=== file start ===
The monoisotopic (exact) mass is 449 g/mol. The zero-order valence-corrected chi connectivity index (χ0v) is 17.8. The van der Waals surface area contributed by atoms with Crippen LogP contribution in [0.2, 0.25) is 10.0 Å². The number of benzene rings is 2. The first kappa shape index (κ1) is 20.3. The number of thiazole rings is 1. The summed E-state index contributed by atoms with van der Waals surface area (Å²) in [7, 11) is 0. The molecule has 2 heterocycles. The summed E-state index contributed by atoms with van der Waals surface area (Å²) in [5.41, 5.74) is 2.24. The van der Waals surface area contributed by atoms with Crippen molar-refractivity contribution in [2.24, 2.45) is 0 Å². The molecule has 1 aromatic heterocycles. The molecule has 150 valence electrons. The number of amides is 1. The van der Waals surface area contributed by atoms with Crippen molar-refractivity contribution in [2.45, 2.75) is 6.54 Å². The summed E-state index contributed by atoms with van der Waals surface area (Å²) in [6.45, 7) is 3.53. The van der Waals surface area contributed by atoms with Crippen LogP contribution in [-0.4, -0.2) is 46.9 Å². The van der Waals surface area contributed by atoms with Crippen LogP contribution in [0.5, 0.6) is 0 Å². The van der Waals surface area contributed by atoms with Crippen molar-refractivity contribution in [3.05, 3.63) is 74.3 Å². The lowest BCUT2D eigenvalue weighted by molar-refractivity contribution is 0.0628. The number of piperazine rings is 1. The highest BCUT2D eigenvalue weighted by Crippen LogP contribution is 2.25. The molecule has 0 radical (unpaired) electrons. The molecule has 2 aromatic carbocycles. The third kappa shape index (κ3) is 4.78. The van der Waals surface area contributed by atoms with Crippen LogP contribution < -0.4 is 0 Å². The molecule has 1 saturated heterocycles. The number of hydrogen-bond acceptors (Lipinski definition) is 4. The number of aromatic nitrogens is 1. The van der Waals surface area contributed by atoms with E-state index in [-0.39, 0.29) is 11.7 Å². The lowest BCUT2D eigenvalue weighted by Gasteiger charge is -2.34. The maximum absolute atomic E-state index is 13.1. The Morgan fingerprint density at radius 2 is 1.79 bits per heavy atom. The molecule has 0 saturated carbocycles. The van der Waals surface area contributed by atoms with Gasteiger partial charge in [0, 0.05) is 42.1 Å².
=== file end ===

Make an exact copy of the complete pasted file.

The monoisotopic (exact) mass is 449 g/mol. The zero-order valence-corrected chi connectivity index (χ0v) is 17.8. The van der Waals surface area contributed by atoms with Crippen LogP contribution in [0.2, 0.25) is 10.0 Å². The number of benzene rings is 2. The first kappa shape index (κ1) is 20.3. The number of thiazole rings is 1. The summed E-state index contributed by atoms with van der Waals surface area (Å²) in [7, 11) is 0. The molecule has 2 heterocycles. The summed E-state index contributed by atoms with van der Waals surface area (Å²) in [5.41, 5.74) is 2.24. The van der Waals surface area contributed by atoms with Crippen molar-refractivity contribution in [2.24, 2.45) is 0 Å². The molecule has 1 aromatic heterocycles. The molecule has 150 valence electrons. The number of amides is 1. The van der Waals surface area contributed by atoms with Crippen molar-refractivity contribution in [2.45, 2.75) is 6.54 Å². The summed E-state index contributed by atoms with van der Waals surface area (Å²) in [6.45, 7) is 3.53. The van der Waals surface area contributed by atoms with Crippen LogP contribution in [-0.4, -0.2) is 46.9 Å². The van der Waals surface area contributed by atoms with Crippen LogP contribution in [0.5, 0.6) is 0 Å². The van der Waals surface area contributed by atoms with Crippen molar-refractivity contribution in [3.05, 3.63) is 74.3 Å². The lowest BCUT2D eigenvalue weighted by molar-refractivity contribution is 0.0628. The number of piperazine rings is 1. The highest BCUT2D eigenvalue weighted by Crippen LogP contribution is 2.25. The molecule has 0 radical (unpaired) electrons. The molecule has 2 aromatic carbocycles. The third kappa shape index (κ3) is 4.78. The van der Waals surface area contributed by atoms with Crippen LogP contribution < -0.4 is 0 Å². The molecule has 1 saturated heterocycles. The number of hydrogen-bond acceptors (Lipinski definition) is 4. The number of aromatic nitrogens is 1. The van der Waals surface area contributed by atoms with E-state index in [-0.39, 0.29) is 11.7 Å². The lowest BCUT2D eigenvalue weighted by Gasteiger charge is -2.34. The maximum absolute atomic E-state index is 13.1. The Morgan fingerprint density at radius 2 is 1.79 bits per heavy atom. The molecule has 0 saturated carbocycles. The van der Waals surface area contributed by atoms with Gasteiger partial charge in [0, 0.05) is 42.1 Å².